I recently faced an insight I didn't want to. The brutal truthcame to me: I may have more ex-customers than I have customers. ButI defy anyone who's been in the voluntary business for 30 years, asI have, to deny it.

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Think about it. Whether you call your products group voluntary,individual or hybrid, you lose 10 percent or more of your voluntarybenefit customers every year. Why? There's employee turnover, whereeven fully portable products are left behind.

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There are products dropped due to the employee's financialpriorities. There are products left behind when an employeeretires. There are employees who purchase and decide to dropproducts because they cannot afford them or don't really understandthem. So in thinking about the hundreds of thousands ofex-customers who had protection and lost it, I asked myself: “Whatcan we do about it?”

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Yes, there will be new lives to sell, replacing the ones thatwent away. But in most cases this ongoing re-enrollment trades onecustomer for another. Voluntary enrollment participation within anemployer tends to approach a steady number of unless the group sizechanges significantly.

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Improving the percentage of employees who retain our products isa matter of customer focus. This starts with product selection andpositioning. There are several things to keep in mind here.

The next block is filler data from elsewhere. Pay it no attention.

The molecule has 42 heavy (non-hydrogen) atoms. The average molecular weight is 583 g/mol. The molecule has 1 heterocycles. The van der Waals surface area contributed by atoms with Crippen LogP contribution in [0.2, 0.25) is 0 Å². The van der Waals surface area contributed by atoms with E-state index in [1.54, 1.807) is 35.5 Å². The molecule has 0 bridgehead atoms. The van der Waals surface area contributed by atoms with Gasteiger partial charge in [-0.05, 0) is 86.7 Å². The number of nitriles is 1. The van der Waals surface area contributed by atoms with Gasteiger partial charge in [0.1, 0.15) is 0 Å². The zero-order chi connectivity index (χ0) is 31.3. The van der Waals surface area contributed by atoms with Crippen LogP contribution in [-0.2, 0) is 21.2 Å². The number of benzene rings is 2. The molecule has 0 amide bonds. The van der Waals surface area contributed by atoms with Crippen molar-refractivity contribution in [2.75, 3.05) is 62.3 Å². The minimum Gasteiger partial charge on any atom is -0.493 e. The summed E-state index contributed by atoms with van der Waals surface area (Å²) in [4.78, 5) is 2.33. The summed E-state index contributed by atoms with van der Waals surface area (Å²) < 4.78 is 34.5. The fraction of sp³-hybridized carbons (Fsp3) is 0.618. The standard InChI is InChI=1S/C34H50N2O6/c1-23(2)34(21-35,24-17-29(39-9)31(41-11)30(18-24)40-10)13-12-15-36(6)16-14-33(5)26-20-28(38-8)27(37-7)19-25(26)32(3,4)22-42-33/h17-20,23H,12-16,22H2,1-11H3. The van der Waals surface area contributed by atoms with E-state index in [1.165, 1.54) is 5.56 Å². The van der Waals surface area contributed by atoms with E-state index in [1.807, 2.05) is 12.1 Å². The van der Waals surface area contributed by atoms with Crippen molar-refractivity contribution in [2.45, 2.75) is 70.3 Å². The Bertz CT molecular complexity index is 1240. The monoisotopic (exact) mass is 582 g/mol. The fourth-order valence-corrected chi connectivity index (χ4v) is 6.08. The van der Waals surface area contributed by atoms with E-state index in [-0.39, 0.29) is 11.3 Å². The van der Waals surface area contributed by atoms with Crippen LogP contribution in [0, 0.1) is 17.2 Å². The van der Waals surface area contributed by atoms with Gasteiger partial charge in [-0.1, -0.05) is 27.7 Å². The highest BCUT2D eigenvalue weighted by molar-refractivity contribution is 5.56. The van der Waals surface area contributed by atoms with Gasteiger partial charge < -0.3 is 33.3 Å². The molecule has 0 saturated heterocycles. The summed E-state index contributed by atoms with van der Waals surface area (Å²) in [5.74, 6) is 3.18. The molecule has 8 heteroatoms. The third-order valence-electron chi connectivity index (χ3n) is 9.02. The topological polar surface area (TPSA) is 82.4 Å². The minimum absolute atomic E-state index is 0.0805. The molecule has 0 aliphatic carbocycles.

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One is the priority of needs of employees. Think how the coreneeds of employees and their families are answered first, and keepin mind that people may not understand their needs as well as wedo. The classic example of this is disability income protection.Most employees undervalue disability protection, even those whohave gone through an enrollment process. Portability of disabilityproducts is often overlooked because employees may not realize theyhave that right.

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A second product positioning is affordability. Many times, highcost relative to perceived value is the reason employees dropcoverage. Employees are more likely to keep a product with a lowprice point.

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And contrary to the opinions of the kids on those ubiquitouscell phone commercials, more is not always better. During thefront-end enrollment process it is always important to refrain fromoverselling voluntary products. Many times it is appropriate tooffer multiple voluntary products during an enrollment, but it isnot appropriate to encourage specific employees to buy them all,especially not all at once.

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We have an obligation to help employees understand their needsfor voluntary products in light of their ability to pay for them.An oversold customer is likely to become an ex-customer.

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What can and should be done here? How can we as a businessretain more of these lost customers? Let's crowdsource a bit.Please send me your ideas at the email address below, or contact mevia LinkedIn, and I will compile your ideas into a follow upcolumn.

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